This fall, W Hotel’s love of music got pushed to new heights with the launch of W Records, a program supporting musicians to make stunning music with the support of W’s network every step of the way. Already, the idea is Genius… Perfume Genius that is. For our second release, we had the pleasure of working with the Seattle-raised and Los Angeles-based artist Mike Hadreas (aka Perfume Genius), as he produced a stunning rework of his song “Alan,” and a cover of Bobby Darin’s “Not For Me,” all recorded in W Seattle‘s Sound Suite.
From signing to release, W Records is a platform that supports artists, and functions in the spirit of a small independent label. All proceeds from W Records releases are donated to the charity of the artists choice. Hadreas chose to support the LGBTQ+ immigration rights organization, Immigration Equality, a charity close to his heart as he is both a supporter and a member of the LGBTQ+ community.
In both of his recordings for W Records, Perfume Genius connected with both the city and the people around him. The rework of his track “Alan” celebrates his music collaborator and longtime partner, Alan, who has been with him through every step of his journey to stardom. Stripped down and beautifully honest, these stunning tracks were released online and limited edition vinyl. We celebrated with a release party in Los Angeles, where the Grammy-nominated artist performed.
We talked with the heartfelt vocalist about growing up feeling different, how music became his outlet, and why his charity of choice, Immigration Equality, is doing crucial work at a crucial time.
How did your childhood inspire your music?
Perfume Genius: Before I started making things, I would go about my daily life and I think I was a little strange or creative. I was very into culty, witchcrafty type stuff when I was a little too young to be having weird existential heavy thoughts about God or magic and stuff like that. So I was always running around crushing up flowers and making potions and all kinds of weird stuff or getting in trouble freezing my mom’s antiques or leaving spit and hair out in a goblet overnight.
I think I was longing for some sort of magic. Maybe if I unlocked something that’s underneath everything maybe it would fit more. My whole life felt off. I mean, anybody can feel off, even someone that fits perfectly. I was little, I was weird, I was gay — I mean that’s enough.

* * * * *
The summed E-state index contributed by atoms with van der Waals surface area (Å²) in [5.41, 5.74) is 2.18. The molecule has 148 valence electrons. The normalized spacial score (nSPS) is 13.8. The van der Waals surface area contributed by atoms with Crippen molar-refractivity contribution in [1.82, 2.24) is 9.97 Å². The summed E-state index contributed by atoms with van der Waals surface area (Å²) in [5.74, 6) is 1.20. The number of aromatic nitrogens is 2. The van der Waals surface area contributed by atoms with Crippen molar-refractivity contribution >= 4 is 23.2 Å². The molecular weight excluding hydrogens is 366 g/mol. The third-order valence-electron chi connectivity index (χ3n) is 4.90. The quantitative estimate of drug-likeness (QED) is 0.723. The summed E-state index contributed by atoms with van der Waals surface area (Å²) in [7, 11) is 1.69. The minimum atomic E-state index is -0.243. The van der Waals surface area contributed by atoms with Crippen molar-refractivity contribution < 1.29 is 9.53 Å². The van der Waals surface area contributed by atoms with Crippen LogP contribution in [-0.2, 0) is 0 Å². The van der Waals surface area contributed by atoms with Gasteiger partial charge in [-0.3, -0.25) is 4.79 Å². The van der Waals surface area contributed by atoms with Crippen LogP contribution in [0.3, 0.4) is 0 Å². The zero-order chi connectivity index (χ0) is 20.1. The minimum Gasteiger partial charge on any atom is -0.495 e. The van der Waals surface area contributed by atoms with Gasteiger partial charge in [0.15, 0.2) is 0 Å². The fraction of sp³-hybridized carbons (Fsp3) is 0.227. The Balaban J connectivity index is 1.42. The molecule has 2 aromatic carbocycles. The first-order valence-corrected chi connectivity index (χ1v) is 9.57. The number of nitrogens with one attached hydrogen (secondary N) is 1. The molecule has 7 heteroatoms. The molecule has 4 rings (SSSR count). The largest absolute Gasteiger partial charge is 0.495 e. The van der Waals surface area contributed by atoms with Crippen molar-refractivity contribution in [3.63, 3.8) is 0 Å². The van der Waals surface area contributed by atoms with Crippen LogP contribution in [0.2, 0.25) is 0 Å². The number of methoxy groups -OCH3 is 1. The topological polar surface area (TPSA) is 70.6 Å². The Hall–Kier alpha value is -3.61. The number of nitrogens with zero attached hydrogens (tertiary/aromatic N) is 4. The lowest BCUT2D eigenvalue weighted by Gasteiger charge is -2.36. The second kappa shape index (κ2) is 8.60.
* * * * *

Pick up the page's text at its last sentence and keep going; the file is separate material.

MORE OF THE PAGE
I remember even adults being uncomfortable around me when I was young because of how I was acting or what toys I wanted to play with. And that was just a very weird responsibility to have when you’re young. To be that self-aware of how you are being and how it is affecting people, even adults.
But the byproduct of this is that you develop other weird ways of thinking, other weird ways of going about your life. I think that is partly why I make music and why I’m interested in the things I’m interested in. And all the defenses you learn that seem crippling at first end up being sort of who you are and that’s not necessarily bad. You know if it’s humor or whatever it is you used to kind of navigate it all, that ends up being magical and important and that’s what I want when I listen to music — something surprising.
How do you get in the zone when performing on stage?
PG: I used to wear whatever I was wearing through the day on-stage, but when I put something else on, I kind of stand up straighter.
I’ve seen a lot of people perform and they try to acknowledge all of the audience and look at everybody. It’s very kind. I’m not necessarily that kind to everybody. When I go to a show, I want to see someone completely freaking out. I want to see that someone is just so in the middle of what they’re doing. It’s an ecstatic wild thing even if it’s a really quiet song. That’s what I want to see in a live show, that the performance is really cathartic, scary-awesome thing.
So that’s what I try to do. It isn’t always cute but I just do the performance I would want to see. And I think people know— especially if they knew my music from the beginning –they know how long it took me to get there. So if they see someone else that maybe has a lot of anxiety or whatever kind of shaking that off on stage, I like to think that that’s helpful.
Can you talk about why you chose the charity you did?
PG: It’s called Immigration Equality. They provide pro bono lawyers for the LGBTQ+ community seeking asylum from countries where they were being persecuted. I’ve traveled a bunch and the nature of my music is [queer]. I come from a place that even though it wasn’t necessarily easy I still was supported enough to be making music. It is a luxury, even to be thinking about it and processing it is a luxury. Before it is even musical, you know?
It’s a hugely important cause to me, especially now. Like many generations before us, we still have many challenges facing us here in America, but also around the world. In over 80 countries being LGBTQ+ is still criminalized. It is vital that we as a nation and as a global community continue to fiercely support those that keep us moving forward. Everyone deserves a chance to be safe and free. It is a human right.